Archive for October 23rd, 2011

October 23rd, 2011

J.M.E McTaggart’s Argument That Nothing is in Time

by Max Andrews

J.M.E. McTaggart provides an objection to the A series of time but suggesting that it may be true that past, present, and future are mere illusions of the mind.[1]  McTaggart dismisses the argument’s subjectivity of time by simply defining it out of existence.

McTaggart’s Argument:

  1. Anything existent can either possess the characteristic of being in time or the characteristic of not being in time.
  2. Anything existent does not possess the characteristic of being in time [due to subjective references, a lack of indexing events from moment to moment or changing, etc.]
  3. Therefore, anything existent does not possess the characteristic of being in time (time is illusory).

The objection to the A series by the subjectivity of the individual mind is not so easy to dismiss as McTaggart seems to do.  With advances in relativity theory this objection may have phenomenological credibility.  Though McTaggart’s rejection of the argument is correct, there are better reasons for opposing the argument of the mind’s subjective relationship to time.[2]

The special theory of relativity (STR) states that clocks in motion slow down.  This time dilation occurs with respects to the observer.  In the early 1900’s, Albert Einstein’s STR changed how physicists and philosophers viewed the previous Newtonian paradigm of absolute simultaneity.  If STR is correct, then an observer in motion will experience time at a slower rate than an observer at rest.  Perhaps, given STR, the A series of time is really illusory since the experience of time is relative to the subject (the object being the spacetime fabric).

STR may still permit an A series of time where the subject’s experience of objective becoming is supported by the object’s relation to the subject.  There are two concurrent ways this may be done:  Lorentzian simultaneity (from the physical approach) and God as the prime reality (from the metaphysical approach).  Hendrick Lorentz proposed the idea that time and length are absolute but there are no way these measurements could be made since the measuring devices are in motion.

Lorentz’s equations for local time and transformation may aid the A theorist in the subject to object relationship with the observer being the subject and spacetime being the object; however, if the object is changed to God then perhaps the observers experience of becoming is objective [or perhaps a metaphysical time].  Propositions that appear in the past tense are true if and only if that proposition was true and that moment it describes.  The proposition, “It rained yesterday on March 12” is true if and only if today is March 13 [or any later day] and it rained the day before March 13.  If the observer experienced an earlier-than, later-than sense of becoming respective to March 12 and March 13 what criteria would warrant a rejection of that sense of becoming?  If on March 12 the observer objectively experiences rain and then affirms the truth of the proposition “It rained yesterday on March 12” the next day it seems that the proposition is objectively true as it stands in relation to the event and the observer.  If the event experienced (absolute becoming) is objective and the proposition “It rained yesterday on March 12” is true on March 13 then perhaps the referent for temporal becoming is not mere spacetime but rather God.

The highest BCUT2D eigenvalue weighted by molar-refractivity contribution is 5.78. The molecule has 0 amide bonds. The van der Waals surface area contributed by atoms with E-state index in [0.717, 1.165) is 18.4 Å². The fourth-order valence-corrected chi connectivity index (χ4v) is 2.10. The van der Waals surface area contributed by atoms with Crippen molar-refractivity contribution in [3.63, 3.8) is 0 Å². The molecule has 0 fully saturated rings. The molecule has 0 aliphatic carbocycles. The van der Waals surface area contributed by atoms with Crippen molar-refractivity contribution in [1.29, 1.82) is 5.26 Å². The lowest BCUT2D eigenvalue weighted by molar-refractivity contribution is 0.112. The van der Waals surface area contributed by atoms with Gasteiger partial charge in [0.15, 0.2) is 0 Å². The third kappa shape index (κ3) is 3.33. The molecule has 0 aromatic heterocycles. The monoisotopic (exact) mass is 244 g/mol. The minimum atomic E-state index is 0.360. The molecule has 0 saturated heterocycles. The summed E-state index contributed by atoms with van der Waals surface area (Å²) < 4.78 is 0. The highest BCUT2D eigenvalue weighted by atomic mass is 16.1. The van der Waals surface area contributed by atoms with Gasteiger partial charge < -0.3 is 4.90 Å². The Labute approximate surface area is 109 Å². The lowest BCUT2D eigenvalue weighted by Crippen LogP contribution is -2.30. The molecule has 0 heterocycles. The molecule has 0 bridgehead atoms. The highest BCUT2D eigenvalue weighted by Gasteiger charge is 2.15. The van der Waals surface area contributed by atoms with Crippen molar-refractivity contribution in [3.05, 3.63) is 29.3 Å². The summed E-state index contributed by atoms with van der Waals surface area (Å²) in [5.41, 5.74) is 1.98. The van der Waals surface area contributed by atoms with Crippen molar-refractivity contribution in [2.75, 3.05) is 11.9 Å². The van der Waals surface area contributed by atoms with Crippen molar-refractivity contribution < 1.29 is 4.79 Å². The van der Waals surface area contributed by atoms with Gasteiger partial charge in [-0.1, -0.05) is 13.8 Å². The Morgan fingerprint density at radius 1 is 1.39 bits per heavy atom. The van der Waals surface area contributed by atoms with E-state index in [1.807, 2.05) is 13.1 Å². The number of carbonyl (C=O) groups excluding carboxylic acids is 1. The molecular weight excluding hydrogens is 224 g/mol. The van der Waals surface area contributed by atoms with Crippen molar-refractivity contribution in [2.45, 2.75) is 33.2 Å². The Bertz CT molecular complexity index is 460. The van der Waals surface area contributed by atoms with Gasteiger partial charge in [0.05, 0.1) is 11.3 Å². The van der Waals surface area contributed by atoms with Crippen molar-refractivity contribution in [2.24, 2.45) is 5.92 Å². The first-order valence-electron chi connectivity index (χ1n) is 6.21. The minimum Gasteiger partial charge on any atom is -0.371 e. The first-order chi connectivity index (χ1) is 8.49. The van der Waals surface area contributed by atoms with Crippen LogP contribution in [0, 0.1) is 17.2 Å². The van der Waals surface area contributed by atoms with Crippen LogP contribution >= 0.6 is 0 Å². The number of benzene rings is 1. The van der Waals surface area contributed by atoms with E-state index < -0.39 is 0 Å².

Admittedly this makes pantheism and panentheism to be sufficient explanatory hypotheses but these are not the only hypotheses that may work.  If all reality is found in God, according to an Anselmian God, then conceivably the phenomenological experience of the observer objectively experiencing a temporal becoming is due to a noumenal projection or referent providing that objectivity.  This would be analogous to Kant’s phenomenal-noumenal split with regards to the categorical imperative.  Just as Kant antecedently accepts the categorical imperative as objective he consequently postulates God as the objective source.  The analogy fits in the same phenomenological/experiential sense as well as the antecedent-consequent relationship and postulation (as well as implying the reality of events and experiences having temporal characteristics).

The question of how God relates to the world will inevitably be raised in light of this hypothesis.  Explaining how God relates to the world, whether it is pantheistic, panentheistic, or God’s temporal relationship is a Lorentzian time, is not necessary to make the postulation as long as God is the Anselmian understanding of God (that God is the prime reality).  This explanation comes to the same conclusion that McTaggart came to except more credence is given to the subject’s relationship to the object (whatever the object may be).  If the object is spacetime then it certainly may be the case that temporal becoming is an illusion given STR.